How to Deal With The 'Free Rider' Team Member?

October 07, 2015
Were you stuck working with This person who doesn’t pull his weight during a group project, but benefits from the effort other members contribute? Then you were dealing with the ‘free-rider’. This problem refers to the idea that people will not be motivated to participate in a social movement that will use up their personal resources like time or money if they can still receive the benefits without participating.
So what is this problem looks like and how can you motivate those ‘free riders’ ?
Well, motivating a free rider may not be as difficult a task as it seems.
Image source:
Shirly Ronen-Harel

Getting Colleagues to Carry Their Weight | LinkedIn

When you’re stuck working with free riders, how can you motivate them to step up to the plate? Karau and Williams identified a series of factors that encourage people to contribute their fair share.

The Free Rider Problem (Stanford Encyclopedia of Philosophy)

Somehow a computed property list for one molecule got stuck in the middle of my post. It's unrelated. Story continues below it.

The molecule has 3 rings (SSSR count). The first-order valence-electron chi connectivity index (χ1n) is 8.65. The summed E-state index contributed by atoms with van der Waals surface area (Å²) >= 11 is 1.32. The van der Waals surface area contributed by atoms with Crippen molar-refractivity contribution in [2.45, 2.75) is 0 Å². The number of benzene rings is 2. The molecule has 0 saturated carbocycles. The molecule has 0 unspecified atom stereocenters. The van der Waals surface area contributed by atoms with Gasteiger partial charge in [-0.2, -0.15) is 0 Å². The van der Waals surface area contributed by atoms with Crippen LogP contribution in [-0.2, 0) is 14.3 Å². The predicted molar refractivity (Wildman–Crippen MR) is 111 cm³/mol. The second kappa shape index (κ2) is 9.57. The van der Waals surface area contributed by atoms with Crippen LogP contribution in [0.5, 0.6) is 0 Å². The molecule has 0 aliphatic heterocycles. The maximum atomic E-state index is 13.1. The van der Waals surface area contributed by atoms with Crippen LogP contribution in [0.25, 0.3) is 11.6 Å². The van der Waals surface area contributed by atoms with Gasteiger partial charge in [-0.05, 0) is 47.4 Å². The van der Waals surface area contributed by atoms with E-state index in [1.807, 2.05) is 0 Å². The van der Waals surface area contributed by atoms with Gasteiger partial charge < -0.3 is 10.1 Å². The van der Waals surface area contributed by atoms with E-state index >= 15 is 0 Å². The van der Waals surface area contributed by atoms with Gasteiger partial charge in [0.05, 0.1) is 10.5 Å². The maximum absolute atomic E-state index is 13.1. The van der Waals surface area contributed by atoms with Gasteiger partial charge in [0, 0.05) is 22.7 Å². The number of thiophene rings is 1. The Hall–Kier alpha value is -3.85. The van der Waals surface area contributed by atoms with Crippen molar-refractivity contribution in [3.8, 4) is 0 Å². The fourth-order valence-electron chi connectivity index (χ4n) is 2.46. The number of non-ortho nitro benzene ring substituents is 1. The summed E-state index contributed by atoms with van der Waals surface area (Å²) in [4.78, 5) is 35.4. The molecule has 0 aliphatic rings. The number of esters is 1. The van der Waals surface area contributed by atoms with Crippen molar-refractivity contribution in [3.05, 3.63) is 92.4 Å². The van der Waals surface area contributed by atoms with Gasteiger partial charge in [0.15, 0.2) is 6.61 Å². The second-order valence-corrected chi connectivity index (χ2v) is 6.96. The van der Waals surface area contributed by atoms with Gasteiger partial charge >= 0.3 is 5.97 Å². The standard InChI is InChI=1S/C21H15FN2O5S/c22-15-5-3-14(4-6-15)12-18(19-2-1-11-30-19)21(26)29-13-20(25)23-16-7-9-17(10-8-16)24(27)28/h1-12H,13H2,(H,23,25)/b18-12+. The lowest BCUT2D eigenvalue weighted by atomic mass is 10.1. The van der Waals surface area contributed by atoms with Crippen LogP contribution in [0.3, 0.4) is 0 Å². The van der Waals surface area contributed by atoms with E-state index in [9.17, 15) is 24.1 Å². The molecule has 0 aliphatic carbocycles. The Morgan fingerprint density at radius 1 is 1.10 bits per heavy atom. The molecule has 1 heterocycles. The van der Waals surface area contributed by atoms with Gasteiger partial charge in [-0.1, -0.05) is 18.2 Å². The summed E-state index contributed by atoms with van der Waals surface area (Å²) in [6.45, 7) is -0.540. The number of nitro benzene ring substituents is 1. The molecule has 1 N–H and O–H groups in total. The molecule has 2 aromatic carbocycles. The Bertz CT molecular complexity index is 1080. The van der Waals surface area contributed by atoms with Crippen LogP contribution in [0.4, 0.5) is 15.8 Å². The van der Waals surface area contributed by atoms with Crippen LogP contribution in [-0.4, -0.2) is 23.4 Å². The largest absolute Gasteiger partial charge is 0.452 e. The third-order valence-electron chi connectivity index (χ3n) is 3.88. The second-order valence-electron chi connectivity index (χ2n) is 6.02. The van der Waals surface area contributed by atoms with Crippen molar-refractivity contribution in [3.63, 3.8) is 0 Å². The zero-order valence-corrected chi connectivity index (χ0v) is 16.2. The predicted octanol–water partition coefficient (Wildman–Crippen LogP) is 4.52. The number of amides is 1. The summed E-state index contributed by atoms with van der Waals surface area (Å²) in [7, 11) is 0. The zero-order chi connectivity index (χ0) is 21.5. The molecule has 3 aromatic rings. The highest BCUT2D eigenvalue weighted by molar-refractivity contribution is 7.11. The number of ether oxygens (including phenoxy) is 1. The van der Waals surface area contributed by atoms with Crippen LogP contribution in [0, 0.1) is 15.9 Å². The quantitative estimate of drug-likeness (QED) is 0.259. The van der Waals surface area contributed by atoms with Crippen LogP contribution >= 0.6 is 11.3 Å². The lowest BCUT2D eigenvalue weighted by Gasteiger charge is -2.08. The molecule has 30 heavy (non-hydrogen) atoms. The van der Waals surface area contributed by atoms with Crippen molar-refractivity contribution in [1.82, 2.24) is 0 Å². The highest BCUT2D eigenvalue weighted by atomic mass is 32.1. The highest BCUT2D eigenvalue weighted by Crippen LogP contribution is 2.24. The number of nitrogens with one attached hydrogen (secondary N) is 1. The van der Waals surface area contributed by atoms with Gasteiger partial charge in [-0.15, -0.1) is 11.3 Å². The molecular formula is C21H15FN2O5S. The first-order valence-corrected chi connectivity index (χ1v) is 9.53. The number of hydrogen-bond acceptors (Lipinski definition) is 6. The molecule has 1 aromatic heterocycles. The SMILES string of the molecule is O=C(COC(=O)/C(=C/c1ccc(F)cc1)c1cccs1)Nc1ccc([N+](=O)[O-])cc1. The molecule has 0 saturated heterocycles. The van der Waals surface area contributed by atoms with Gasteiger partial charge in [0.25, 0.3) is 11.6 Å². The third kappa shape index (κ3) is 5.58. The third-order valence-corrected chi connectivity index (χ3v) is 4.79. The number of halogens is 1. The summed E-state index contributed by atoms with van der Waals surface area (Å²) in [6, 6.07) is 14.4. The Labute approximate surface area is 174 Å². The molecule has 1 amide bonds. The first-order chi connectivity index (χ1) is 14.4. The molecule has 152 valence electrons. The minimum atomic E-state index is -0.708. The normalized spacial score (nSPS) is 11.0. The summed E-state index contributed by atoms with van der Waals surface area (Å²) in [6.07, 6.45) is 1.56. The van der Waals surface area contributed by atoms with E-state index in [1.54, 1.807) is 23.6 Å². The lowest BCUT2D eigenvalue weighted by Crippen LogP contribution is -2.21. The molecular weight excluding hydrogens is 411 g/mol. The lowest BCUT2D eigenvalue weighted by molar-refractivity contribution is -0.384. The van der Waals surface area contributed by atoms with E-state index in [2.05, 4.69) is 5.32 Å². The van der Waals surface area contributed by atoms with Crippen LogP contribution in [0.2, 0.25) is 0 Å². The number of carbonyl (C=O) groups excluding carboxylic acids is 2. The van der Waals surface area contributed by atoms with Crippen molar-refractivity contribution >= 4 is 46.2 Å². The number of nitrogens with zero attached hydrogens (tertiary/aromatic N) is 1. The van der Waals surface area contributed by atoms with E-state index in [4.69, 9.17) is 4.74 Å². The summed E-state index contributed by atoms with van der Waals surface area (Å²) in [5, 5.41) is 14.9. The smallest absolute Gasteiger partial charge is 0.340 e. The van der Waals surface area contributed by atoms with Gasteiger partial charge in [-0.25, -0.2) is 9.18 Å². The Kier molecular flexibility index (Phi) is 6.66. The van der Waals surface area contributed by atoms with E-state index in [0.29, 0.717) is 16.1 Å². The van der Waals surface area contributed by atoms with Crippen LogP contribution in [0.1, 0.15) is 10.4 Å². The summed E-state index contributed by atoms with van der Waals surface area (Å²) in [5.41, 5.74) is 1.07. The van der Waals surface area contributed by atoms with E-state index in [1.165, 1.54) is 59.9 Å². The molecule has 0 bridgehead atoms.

And Explaining Collective Action

People Work Harder in Teams, Especially When Teammates Can Tell How Hard They’re Working work harder in teams, especially when teammates can tell how hard they’re working

What Do You Contribute to Your Team?

I’ve listed 16 words. Each is a hallmark of a particular personality type and is used to describe that type’s unique contribution to a team. You can use this list as a team assessment tool. Who is contributing what?

Seth - The free-rider benefit

There are edge cases everywhere that make the free-rider benefit seem a lot less beneficial. Wholesale piracy, deliberate theft of services--many organizations and business models can't thrive in a world of anonymous taking. On the other hand, once you can get your head (and your heart) around the idea that ideas that spread, win, there are significant opportunities in a digital world where it's easier than ever to help people go for a free ride.

Building Scrum and Agile Teams for Efficient and High-Performance

One of the cornerstones of Scrum is the self-organizing team that is able to make decisions about the target to which it has committed. But why is team organization so important when we are talking about development organizations?

Linked-in Discussion
John Doe |
Page loading slowly...
click here to view screenshot
You have reached the end of:
How to Deal With The 'Free Rider' Team Member?
Was it helpful? Share it!
Recommended next Roojooms: